In a 2-part Q&A with Specialty Pharmacy Times, NASP President Rebecca Shanahan discussed how direct and indirect remuneration (DIR) fees affect specialty pharmacy, how to improve patient outcomes, the impact of Any Willing Provider legislation on payer access and patient services, and many other hot topics in the specialty landscape.
SPT: Compare the impact of DIR fees on specialty pharmacy and the differences in the specialty pharmacy model compared with traditional retail?
Shanahan: It’s no surprise that specialty and retail are really challenged by these fees. I think for retail the challenge is that 1, it’s a significant fee, but 2, it’s probably pretty difficult to track and forecast because of the way that the (pharmacy benefit managers) PBMs have set up the operation and implementation of the algorithms around the fees. So they end up being applied, not at the point of sale, but sometime thereafter, retrospectively. For a retail pharmacy, that becomes pretty challenging, particularly through an independent retail pharmacy, and your ability to have lots of analytics and forecasting coming out of your pharmacy system is limited. I think it’s been a real challenge for everybody, but particularly for the retail pharmacies.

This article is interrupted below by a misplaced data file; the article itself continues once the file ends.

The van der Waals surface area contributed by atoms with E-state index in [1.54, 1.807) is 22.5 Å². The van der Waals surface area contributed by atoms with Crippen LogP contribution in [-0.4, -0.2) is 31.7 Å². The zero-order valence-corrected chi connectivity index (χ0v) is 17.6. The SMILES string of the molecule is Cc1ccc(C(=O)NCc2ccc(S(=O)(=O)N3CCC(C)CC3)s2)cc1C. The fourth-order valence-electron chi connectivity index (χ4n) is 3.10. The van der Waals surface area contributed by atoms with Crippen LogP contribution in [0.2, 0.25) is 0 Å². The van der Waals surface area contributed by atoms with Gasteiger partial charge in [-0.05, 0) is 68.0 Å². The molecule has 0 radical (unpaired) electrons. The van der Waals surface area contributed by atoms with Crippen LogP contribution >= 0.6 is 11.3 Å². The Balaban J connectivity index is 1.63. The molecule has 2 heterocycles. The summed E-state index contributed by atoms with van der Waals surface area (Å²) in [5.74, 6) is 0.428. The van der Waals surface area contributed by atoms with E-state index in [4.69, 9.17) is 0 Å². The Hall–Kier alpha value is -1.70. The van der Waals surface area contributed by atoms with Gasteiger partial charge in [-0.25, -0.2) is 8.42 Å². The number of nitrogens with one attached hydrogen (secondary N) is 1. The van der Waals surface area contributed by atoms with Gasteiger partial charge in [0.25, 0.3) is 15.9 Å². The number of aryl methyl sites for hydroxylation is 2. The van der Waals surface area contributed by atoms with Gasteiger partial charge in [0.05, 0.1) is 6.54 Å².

The National Community Pharmacist Association (NCPA) just came out as identifying DIR fees as their number 1 issue, and seeking a sort of a policy goal for them and the retroactive nature of the direct and indirect remuneration fees. We at NASP also believe this is a critical issue for us. It’s an issue, in part, because of how dramatically it’s grown in such a short period of time. I think that the CMS report that just came out said that DIR revenues grew approximately 22% a year, and about 14% per year, per-member per-month. That’s a dramatic increase in revenue for the PBMs, but also a dramatic increase in the charges for us.
For specialty pharmacy––particularly in a differentiated manner––the way that these programs are being applied is they are measuring performance of specialty pharmacy against what we would consider to be traditionally retail oriented metrics of performance. Metrics related to the adherence and persistence on diabetic therapies and/or on statins are not things that are high incidence in specialty pharmacy populations. We predominately treat patients with life-threatening and/or unique chronic diseases that are usually of a smaller population with a higher cost. So for us to be measured in a way that applies not to the patients that we are serving, or that really does not allow us as specialty pharmacies to influence performance, you can’t really say that as these metrics are applied to specialty pharmacies, they are applied to drive performance of clinical outcomes because we are not in a position to influence those clinical outcomes with respect to those kinds and categories of patients.